Why digitally native vertical brands in the men’s grooming space are rising

Published: February 22, 2019 12:04:27 AM

With an estimated CAGR of 45% in the next three years, the men’s grooming market is all set to take the beauty and grooming industry by storm. This prospective market size is already lucrative for brands to scale up to `600-700 crore in a seven- to eight-year horizon.

Blogger’s Park: Growing handsomelyBlogger’s Park: Growing handsomely

By Hitesh Dhingra

With an estimated CAGR of 45% in the next three years, the men’s grooming market is all set to take the beauty and grooming industry by storm. This prospective market size is already lucrative for brands to scale up to `600-700 crore in a seven- to eight-year horizon.

Presently, the men’s grooming market is dominated by large FMCG players who rely on mass general trade distribution to drive sales. In terms of offerings, these players have a limited range of products. For new-age digital brands, this limitation is a thing of the past. The digital space serves as an opportunity for them to disrupt the incumbents by directly selling to their customers and, thus, deriving valuable insights on customer buying behaviour. They can use these insights to capture the trend and launch disruptive products much before the incumbents.

Riding the digital wave
The men’s grooming space has been riding the DNVB (digitally native vertical brands) wave globally in the last three-four years as this category is consumed daily, leading to higher frequency and high repeat rates. Moreover, high gross margins, the sub-`1,000 basket size (making it easier to acquire customers as commitment to try out a new brand is low) and the lower cost of logistics (weight/average order value ratio) make this category very exciting. All these benefits enable companies to build a favourable unit economics business with higher lifetime value.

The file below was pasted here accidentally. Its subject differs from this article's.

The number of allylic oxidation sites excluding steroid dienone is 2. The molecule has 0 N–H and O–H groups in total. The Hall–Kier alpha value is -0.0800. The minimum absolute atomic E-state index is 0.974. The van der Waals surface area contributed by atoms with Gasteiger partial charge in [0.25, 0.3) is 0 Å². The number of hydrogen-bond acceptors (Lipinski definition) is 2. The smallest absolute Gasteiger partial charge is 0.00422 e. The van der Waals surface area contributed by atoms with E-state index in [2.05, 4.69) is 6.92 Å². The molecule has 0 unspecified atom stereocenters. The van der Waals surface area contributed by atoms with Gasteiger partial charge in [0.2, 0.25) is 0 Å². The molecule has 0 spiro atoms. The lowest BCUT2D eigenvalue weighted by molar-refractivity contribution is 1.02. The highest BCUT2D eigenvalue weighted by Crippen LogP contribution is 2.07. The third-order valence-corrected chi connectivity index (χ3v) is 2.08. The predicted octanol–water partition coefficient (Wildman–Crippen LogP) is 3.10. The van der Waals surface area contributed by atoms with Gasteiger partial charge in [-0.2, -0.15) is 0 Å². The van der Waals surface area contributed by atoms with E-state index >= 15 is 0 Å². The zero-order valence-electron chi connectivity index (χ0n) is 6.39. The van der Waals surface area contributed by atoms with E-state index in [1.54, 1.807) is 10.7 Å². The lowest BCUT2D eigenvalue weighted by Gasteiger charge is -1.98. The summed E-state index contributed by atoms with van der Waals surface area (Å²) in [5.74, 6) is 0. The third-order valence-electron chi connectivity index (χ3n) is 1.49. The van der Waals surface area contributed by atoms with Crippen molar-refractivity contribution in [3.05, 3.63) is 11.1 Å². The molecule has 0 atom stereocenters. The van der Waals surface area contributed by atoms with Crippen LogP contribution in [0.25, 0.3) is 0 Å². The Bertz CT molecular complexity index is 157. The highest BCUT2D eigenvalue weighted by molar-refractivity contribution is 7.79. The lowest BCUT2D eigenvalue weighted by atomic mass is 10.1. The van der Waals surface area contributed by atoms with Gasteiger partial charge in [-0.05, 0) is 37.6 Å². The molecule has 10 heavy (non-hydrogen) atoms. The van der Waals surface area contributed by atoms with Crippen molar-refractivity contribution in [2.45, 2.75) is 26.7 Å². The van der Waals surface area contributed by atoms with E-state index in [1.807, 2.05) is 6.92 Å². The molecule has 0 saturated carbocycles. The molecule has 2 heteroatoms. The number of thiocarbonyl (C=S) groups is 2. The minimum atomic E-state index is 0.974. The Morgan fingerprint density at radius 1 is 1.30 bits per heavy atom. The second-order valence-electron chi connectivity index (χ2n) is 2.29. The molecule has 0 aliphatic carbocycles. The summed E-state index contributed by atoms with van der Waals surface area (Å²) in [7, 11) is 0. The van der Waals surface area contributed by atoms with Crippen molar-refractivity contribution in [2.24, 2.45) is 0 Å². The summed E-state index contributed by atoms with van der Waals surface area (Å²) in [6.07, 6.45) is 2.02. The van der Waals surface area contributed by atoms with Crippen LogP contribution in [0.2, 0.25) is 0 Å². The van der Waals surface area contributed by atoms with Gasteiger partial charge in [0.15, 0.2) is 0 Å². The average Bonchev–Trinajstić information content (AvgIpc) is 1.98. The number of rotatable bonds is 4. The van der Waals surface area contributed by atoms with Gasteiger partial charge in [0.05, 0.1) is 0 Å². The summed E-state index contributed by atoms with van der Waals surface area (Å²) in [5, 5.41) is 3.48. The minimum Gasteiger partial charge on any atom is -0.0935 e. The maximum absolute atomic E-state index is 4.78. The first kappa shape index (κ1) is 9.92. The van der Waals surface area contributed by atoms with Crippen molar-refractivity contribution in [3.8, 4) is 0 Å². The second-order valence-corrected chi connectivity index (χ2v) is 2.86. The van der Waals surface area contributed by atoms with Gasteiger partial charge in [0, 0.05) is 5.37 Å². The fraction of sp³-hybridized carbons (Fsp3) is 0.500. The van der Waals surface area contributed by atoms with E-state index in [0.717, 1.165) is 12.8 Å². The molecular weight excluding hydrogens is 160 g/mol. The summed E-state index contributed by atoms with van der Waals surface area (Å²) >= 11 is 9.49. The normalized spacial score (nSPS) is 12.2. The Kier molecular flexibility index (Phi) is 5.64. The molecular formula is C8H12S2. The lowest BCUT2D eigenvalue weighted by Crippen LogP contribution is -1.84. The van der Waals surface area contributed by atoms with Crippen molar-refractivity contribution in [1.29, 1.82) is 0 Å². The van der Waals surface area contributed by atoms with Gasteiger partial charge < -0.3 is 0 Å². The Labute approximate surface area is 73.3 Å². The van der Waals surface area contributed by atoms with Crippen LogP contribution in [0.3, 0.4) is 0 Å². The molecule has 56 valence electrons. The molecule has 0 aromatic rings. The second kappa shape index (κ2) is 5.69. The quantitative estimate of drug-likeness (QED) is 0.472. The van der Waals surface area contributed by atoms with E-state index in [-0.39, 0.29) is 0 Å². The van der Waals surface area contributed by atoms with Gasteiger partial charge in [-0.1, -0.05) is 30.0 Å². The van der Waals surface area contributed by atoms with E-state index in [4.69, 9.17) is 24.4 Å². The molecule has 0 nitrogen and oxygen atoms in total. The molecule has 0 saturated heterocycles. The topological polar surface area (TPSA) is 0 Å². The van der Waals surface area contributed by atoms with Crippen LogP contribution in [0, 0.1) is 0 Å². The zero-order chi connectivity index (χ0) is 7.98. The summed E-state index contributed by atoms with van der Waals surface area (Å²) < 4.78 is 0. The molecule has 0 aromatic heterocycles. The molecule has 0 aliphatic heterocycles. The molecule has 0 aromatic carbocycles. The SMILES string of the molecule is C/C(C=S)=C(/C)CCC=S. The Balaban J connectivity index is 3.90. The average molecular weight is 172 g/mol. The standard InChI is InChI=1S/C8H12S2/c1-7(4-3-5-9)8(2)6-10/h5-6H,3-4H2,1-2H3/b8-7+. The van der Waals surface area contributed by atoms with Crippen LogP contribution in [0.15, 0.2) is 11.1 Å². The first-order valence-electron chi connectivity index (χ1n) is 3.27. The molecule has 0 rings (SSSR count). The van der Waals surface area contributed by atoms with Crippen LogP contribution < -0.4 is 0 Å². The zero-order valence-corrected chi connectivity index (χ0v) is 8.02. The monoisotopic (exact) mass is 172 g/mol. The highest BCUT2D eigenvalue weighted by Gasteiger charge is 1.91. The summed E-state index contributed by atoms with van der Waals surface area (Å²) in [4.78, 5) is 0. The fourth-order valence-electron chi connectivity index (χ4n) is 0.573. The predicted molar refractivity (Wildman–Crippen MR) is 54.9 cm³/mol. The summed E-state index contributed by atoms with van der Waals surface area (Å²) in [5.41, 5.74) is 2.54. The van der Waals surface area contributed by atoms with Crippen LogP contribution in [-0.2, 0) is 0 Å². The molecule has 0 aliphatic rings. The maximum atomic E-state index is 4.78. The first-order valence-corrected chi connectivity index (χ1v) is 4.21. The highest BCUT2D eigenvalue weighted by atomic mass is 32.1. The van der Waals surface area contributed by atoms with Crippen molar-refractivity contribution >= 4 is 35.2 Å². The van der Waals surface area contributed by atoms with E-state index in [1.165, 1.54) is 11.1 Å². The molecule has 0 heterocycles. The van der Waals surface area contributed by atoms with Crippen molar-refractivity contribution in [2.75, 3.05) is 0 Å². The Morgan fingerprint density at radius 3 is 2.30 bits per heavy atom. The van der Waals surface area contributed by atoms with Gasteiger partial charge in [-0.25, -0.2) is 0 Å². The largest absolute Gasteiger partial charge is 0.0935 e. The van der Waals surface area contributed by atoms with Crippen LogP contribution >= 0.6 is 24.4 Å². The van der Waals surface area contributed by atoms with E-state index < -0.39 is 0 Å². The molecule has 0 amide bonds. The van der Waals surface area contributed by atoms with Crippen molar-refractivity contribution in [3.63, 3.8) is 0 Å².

The most important measure of success for these DNVBs is how effectively they are able to build an authentic brand using digital as the medium. In an industry where mass players spend millions on getting celebrities to endorse their brand and deploying marketing campaigns through traditional media, DNVBs focus on converting their consumers into brand evangelists by offering them a superior experience and building an emotional connect through an authentic brand story.

Digitally native brands invest in content and community building early on. They take the help of social media influencers to reach out to their potential audience, and then work closely with their customers-turned-brand-loyalists to get feedback and insights. These brands are meeting changing consumer needs faster than the big FMCG companies because of their direct access to customers and two-way communication. Their ability to capture trends and launch innovative products quickly gives them an edge over big brands.

Even though DNVBs rely heavily on their own e-commerce channel to get initial traction, once they are confident of the product-market fit, they get into selective offline channels, either through their own retail foray or by partnering with modern trade players in a way that they can control the last mile experience and interact with consumers directly without diluting the brand.

A close shave
The biggest challenge that most DNVBs face is the rising customer acquisition costs. Most of these brands rely heavily on Facebook marketing, the cost of which goes up with scale as the audience reach gets capped out. It is imperative for DNVBs to build their own marketing channel by producing relevant and engaging content. These brands should focus a lot on customer retention, rather than blindly working on customer acquisition through tactical marketing.
Unlike the West, where new-age brands are disrupting the price point, the opportunity in India lies in premiumisation across categories, as consumers are now willing to spend more on clean labels (no harmful chemicals), natural and effective products. Like South Korea, India, too, will see an eruption of many homegrown niche grooming brands catering to different consumer segments — quite a few of them on the digital platform.

The author is founder and MD, The Man Company

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